Women who become governor will have to manage expectations
PROVIDENCE, R.I. — Inspired by how the GI Bill helped her father become the first in his family to attend college, Rhode Island Gov. Gina Raimondo unveiled a plan last year to offer free tuition at the state’s three public colleges.
The Legislature, despite being dominated by Raimondo’s fellow Democrats, was reluctant to support it, citing the cost. The governor ended up with a pilot program at just a single college.
It wasn’t the only time her agenda had been frustrated by lawmakers.
“The fact of the matter is, every governor wishes the legislature would do everything they want,” Raimondo said. “But it doesn’t happen, you know. It’s the way it works.”
Raimondo’s experience is a cautionary tale for supporters of the record number of women, most of them Democrats, who are running this year for governor.
Even if many of them end up winning, it will not necessarily translate into a sea change in state priorities. In some cases, they will have to work with a legislature dominated by the opposing party or one that is politically divided. Even lawmakers of the same party don’t always fall in line with the governor’s plans.
Natural disasters, budget deficits or crises unforeseen on Election Day can quickly swamp an agenda.
Christine Todd Whitman got a firsthand taste of that as governor of New Jersey.
Despite delivering on a campaign promise to reduce personal income taxes, she nearly had her 1997 re-election derailed by a dispute over auto insurance rates.
Her fellow Republicans in the legislature torpedoed her plan to overhaul insurance regulations, which would have given cost breaks for motorists who were willing to give up their right to sue for pain and suffering after an accident. On the campaign trail, she was hammered by her Democratic opponent for failing to lower rates.
Whitman later worked with Democrats on another proposal that ultimately passed with bipartisan support.
“You are judged on what you get done,” Whitman said. “The executive branch is different from the legislative branch in that way. You can’t just talk about it; you have to deliver.”
Just six women are serving as governor and no more than nine have ever served as governor at the same time, a mark that was set more than a decade ago. More than half the states — 28 — have never elected a woman as governor.
This year, 60 women ran for governor in the primaries, with 16 advancing to the November election. All but four of those are Democrats.
The surge in women running for office has been fueled largely on the Democratic side by the 2016 presidential election and actions by the Trump administration and Republican-led Congress on health care, taxes, immigration, Supreme Court nominations and other issues. Expectations are high among activists that these women, if they win, will usher in sweeping changes at the state level.
But a governor’s job is often constrained by outside forces, and promises made on the campaign trail can be particularly hard to keep.
Medicaid expansion is one example. Democrats Stacey Abrams in Georgia and Laura Kelly in Kansas support expanding Medicaid coverage in their states to include more lower-income adults without children.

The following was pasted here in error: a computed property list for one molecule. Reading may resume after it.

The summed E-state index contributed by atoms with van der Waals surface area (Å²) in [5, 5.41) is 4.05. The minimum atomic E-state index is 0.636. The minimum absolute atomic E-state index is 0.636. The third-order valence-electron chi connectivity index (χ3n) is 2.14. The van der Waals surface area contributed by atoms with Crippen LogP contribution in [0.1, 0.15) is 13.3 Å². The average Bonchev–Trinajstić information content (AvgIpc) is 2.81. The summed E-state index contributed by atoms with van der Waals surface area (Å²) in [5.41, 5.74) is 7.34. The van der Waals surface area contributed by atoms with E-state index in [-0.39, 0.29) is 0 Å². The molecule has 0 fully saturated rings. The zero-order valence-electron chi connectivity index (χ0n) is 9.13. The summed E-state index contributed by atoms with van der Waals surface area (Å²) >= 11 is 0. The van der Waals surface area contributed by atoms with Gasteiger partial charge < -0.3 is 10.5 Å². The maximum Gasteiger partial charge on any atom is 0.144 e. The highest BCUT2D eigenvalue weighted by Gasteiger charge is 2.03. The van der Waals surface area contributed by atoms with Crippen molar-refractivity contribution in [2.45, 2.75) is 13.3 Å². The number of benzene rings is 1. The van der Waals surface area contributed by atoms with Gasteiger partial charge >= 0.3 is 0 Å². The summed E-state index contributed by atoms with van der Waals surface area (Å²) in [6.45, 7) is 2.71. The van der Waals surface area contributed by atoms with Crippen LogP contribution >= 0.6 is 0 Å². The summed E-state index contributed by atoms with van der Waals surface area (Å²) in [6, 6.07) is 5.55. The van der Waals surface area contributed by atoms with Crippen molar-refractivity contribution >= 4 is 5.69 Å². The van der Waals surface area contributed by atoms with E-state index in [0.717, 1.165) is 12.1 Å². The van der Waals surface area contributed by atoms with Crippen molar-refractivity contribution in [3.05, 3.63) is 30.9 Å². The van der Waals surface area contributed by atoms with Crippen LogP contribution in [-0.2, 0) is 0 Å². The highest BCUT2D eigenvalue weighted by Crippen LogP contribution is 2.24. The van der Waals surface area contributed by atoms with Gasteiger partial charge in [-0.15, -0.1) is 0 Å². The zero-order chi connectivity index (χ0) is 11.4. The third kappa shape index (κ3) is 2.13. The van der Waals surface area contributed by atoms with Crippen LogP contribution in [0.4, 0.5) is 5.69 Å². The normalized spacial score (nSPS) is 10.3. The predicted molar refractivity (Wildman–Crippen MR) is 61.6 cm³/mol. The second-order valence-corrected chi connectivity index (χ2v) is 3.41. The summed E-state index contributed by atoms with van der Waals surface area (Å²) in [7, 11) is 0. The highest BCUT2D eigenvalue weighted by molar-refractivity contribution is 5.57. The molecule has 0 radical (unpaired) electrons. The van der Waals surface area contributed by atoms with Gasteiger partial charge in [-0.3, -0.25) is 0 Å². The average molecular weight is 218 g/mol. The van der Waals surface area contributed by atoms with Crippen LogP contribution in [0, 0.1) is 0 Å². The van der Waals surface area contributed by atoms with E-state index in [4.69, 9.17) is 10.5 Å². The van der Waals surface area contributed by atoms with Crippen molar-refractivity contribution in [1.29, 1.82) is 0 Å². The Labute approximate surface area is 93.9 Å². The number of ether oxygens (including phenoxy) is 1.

But the authority to expand Medicaid rests solely with lawmakers, and the legislatures in both states are likely to remain under the control of Republicans who largely oppose it. Medicaid expansion is one of the key parts of former President Barack Obama’s health care overhaul and has provided health coverage to roughly 12 million Americans in the 33 states that opted for it.
Abrams and Kelly said they will try to persuade their respective legislatures, nevertheless. Both are veteran lawmakers who have built relationships with Republicans over the years. Kelly said it’s her history of working across the aisle that will help her be successful if she becomes governor.
“I have 14 years of established relationships in the legislature and the confidence and the trust of my moderate Republican friends,” Kelly said. “They will be there when I am in the governor’s office.”
Even where their agenda might be thwarted, governors still retain the power to veto legislation they oppose.
In an email to supporters expressing frustration with then-Judge Brett Kavanaugh’s nomination to the Supreme Court, Abrams cited the importance of stopping attempts to constrain abortion, marriage equality and voting access. She vowed to be a “firewall” and “fight every single day to make sure that Georgians’ hard-fought rights are not stripped away.”
In Michigan, Democratic candidate Gretchen Whitmer recalled a 2013 vote when she was in the legislature as an example of the type of legislation she might be able stop as governor.
Male Republican lawmakers were supporting a proposal requiring women to have separate insurance for abortions. Whitmer blasted the legislation, which eventually became law, saying her colleagues continued to “ignorantly and unnecessarily weigh in on important women’s health issues that they know nothing about.”
In her campaign against Republican Attorney General Bill Schuette, Whitmer says having more women involved in policy decisions will be better for both men and women. For example, she said everyone in a family benefits when a woman earns an equitable wage and has access to quality health care.
In Rhode Island, Raimondo’s disappointments have been balanced by a number of successes.
She said her experiences as a mother influenced some of her priorities as governor, such as successfully pushing for all-day kindergarten across the state and increasing access to pre-kindergarten after watching her children thrive in such programs.
“I think that that has made me a better governor,” Raimondo said. “I think the point is people deserve a governor who is going to fight for everybody.”